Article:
Dash has wisely chosen to go with their strengths. Rather than add such frills as Bluetooth and an MP3 player, the Dash Express makes the most of two-way connectivity, focusing on crowdsourced traffic and Internet search. If I could stop the comparison there, the Dash Express would look pretty good. Unfortunately there are downsides to the unit beyond
the lack of frills. Routing algorithms that are unsophisticated, the inability to include a via in a route, the bulky hardware, etc., all conspire to make this less than the ideal travel companion.

Dash Express Pros

  • Crowdsourced traffic is superior to any other live traffic information for GPS navigators
  • Yahoo! Local search is great for finding newer businesses and reviews of restaurants, etc.
  • Other Internet based features such as “Send to car” and saved searches are very nice features
  • Multiple route options displayed
  • Map updates are included in service fees
  • Comes with a carrying case
  • Intuitive, well designed controls

Dash Express Cons

  • The unit is bulky
  • Service fees
  • Only one million on board points of interest (POIs), which isn’t an issue unless you lose your connection
  • Via points cannot be included in routes
  • Unit does not auto zoom in for turns
  • Data entry keyboard for Yahoo! Local search feels a bit cramped
  • Occasional routing problems and other hiccups indicate that the Dash Express is not quite ready for prime time



I highly recommend the Dash Express for commuters who often endure traffic problems. There is no other comparable unit available in the North American market.  It should be well worth the service fees, especially when you consider that map updates are included in the cost. The only real downside for traffic warriors is the size of the unit and I think the pluses outweigh that one negative.

I absolutely love the Internet search feature and wish I could recommend the Dash Express to a wider audience, but the size is just too big for an every day navigator, and the unit is not quite up to par with others in most regards other than traffic and search.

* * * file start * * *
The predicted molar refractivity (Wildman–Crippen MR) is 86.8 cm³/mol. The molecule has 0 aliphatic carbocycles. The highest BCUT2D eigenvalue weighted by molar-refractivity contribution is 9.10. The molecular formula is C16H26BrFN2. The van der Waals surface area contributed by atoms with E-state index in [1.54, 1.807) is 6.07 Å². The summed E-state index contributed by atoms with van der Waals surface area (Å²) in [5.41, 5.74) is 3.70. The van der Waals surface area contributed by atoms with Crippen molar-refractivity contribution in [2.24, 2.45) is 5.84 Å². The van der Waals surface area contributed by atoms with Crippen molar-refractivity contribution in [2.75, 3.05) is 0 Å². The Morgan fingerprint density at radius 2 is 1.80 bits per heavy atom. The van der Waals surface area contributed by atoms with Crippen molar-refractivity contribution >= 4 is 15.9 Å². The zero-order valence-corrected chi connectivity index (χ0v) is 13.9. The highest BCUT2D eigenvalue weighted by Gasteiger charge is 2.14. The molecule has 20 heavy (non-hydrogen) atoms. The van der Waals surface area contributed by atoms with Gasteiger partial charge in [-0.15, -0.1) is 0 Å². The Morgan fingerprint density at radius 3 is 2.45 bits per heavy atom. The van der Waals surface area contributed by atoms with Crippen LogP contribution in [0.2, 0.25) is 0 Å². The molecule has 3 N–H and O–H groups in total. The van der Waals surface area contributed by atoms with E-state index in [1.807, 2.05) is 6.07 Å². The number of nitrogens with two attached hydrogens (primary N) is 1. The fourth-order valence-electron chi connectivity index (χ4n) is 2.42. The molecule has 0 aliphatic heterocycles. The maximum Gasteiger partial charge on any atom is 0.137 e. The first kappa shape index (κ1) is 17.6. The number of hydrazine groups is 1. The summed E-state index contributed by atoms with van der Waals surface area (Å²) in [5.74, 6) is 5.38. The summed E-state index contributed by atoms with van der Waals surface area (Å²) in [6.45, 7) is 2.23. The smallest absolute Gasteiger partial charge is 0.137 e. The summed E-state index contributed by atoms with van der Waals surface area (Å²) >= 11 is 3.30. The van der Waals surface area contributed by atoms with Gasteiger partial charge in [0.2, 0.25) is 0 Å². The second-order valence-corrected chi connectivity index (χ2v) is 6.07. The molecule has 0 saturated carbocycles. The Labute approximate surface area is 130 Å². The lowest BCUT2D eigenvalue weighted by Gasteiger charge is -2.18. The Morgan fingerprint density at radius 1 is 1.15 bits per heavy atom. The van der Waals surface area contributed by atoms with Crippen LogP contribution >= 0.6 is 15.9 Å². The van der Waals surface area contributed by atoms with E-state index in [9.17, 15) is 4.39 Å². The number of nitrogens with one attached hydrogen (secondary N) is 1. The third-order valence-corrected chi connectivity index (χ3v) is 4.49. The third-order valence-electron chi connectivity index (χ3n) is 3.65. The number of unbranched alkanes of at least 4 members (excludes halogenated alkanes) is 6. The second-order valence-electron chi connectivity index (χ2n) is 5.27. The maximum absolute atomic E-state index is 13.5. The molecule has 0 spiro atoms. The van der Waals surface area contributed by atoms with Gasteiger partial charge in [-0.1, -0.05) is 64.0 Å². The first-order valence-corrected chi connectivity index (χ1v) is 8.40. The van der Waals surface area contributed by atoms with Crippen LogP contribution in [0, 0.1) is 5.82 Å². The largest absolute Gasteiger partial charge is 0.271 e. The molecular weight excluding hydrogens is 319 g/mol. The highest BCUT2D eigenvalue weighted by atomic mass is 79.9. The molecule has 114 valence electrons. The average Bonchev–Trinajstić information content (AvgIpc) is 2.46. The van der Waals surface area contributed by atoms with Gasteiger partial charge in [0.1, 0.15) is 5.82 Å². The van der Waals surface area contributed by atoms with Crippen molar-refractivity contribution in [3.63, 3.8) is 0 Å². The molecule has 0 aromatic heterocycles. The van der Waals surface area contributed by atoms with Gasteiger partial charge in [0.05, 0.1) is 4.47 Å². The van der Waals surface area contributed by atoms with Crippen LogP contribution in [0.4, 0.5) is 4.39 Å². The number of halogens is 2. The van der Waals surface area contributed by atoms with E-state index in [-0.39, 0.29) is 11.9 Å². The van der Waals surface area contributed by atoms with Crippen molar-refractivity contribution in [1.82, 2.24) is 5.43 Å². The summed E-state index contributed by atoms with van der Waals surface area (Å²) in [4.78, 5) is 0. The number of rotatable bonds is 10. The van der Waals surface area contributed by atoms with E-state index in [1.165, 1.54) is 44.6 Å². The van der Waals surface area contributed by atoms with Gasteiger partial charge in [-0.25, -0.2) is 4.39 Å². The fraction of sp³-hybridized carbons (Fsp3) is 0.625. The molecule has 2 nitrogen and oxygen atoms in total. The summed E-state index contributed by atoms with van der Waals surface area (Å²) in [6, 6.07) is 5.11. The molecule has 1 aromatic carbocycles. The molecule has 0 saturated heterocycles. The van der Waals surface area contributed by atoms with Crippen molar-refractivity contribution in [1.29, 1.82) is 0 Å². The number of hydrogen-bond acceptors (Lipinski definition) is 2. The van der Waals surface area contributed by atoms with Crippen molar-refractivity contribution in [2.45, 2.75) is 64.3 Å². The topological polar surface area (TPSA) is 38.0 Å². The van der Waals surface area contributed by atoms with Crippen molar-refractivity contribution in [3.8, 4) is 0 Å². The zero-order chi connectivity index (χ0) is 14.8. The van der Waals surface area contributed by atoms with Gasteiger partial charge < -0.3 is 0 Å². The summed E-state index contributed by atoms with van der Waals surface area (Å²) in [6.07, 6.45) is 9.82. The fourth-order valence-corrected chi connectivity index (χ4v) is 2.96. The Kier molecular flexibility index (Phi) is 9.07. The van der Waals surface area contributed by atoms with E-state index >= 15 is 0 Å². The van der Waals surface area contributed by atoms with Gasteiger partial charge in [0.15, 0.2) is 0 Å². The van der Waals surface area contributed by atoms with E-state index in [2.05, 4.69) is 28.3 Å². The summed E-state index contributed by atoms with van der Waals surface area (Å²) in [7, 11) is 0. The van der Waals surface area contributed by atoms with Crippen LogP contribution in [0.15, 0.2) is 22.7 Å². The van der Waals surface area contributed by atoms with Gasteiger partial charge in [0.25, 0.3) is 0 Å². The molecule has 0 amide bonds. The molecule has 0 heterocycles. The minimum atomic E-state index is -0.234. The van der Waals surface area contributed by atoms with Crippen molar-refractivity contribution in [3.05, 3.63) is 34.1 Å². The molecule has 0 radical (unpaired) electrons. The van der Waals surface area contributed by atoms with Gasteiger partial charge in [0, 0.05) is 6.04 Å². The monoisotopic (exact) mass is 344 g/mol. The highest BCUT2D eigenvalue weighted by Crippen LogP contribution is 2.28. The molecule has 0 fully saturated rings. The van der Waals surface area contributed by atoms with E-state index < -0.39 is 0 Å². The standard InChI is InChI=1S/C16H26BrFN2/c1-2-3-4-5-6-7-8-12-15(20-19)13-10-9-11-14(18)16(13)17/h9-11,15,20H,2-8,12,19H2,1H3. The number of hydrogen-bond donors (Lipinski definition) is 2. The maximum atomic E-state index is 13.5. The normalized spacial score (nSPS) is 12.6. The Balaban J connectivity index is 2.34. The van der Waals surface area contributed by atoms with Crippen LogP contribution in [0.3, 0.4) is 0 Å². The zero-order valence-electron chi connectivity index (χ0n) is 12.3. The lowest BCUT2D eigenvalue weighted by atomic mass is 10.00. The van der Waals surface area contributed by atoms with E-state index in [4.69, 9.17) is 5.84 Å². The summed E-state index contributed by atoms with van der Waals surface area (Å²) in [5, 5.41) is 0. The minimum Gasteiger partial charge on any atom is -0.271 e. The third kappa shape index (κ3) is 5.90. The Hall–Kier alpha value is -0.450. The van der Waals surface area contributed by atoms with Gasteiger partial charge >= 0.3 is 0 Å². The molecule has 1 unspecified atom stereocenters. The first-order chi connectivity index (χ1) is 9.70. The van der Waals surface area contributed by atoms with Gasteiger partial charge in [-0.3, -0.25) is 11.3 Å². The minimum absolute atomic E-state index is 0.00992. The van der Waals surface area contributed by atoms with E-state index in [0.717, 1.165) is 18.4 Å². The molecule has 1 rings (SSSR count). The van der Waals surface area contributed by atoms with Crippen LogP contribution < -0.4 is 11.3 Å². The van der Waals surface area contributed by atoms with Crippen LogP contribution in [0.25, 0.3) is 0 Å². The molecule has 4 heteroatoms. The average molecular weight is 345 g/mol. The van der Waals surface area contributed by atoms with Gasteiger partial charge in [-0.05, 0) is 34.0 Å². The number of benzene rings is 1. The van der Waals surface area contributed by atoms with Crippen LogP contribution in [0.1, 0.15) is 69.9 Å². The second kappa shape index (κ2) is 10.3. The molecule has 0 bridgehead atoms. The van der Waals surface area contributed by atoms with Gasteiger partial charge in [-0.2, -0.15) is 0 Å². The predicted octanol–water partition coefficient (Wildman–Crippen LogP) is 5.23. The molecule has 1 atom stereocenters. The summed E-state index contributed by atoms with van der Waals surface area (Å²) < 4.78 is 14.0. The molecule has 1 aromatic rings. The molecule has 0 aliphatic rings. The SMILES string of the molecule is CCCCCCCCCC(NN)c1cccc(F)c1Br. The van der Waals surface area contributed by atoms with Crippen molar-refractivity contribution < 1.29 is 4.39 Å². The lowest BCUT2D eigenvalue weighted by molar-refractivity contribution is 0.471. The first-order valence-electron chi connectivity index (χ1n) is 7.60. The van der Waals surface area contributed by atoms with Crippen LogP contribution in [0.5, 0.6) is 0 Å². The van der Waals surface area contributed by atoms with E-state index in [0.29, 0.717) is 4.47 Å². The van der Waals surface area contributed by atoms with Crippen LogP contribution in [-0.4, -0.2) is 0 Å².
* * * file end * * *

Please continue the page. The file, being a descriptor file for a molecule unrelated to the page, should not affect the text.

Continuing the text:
Dash has created exactly what they set out to — the ultimate commuter GPS. Personally, I hope they can expand on this in the future with a GPS for the rest of us.

More Dash Express reviews



Other Dash Express resources

Buy the Dash Express at Amazon

Related posts:

About Rich Owings

Rich is the owner, editor and chief bottle-washer for GPS Tracklog. Connect with him on Twitter, Facebook or Google Plus.


  1. Jaysen says:

    The solid traffic lines aren’t necessarily other Dash drivers. They’re also from road sensors that are considered “reliable.” Unfortunately, this seems to be a common assumption among Dash users, and it skews their perception of how many other Dash’s are on the road.

  2. Good point Jaysen. I’ve modified the review, adding a note about that.

  3. Good review. I am also in NC (raleigh area). I am a DE user and I have sent them several emails and problem reports as I am also having major “timed out” connectivity issues here. I recently traveled to FLA., and while I was in SC I had no connection at all through the entire state. It wasn’t until I got to GA that I realized how the GPRS connectivity is really supposed to work. Other than that, I’m really happy with the unit, but I hope they fix that issue soon.

  4. doughboys says:

    Not auto zooming on turns and routing issues are things that definitely need addressing.
    I’d be curious how active the Rhode Island thread is on the My Dash forum. Thats where I live. Does it seem like there are a lot of RI area users? I can imagine the maps are off quite a bit around Providence they are in the midst of changing the 95/195 interchanges.

  5. Wow, no connection throughout SC! Any idea how that happened?

  6. There are two Dash users discussing RI in the Dash forum. One lives in Providence, the other in Coventry. The latter works in CT and uses I-95 South. There may be other Dash owners who just aren’t active on that forum.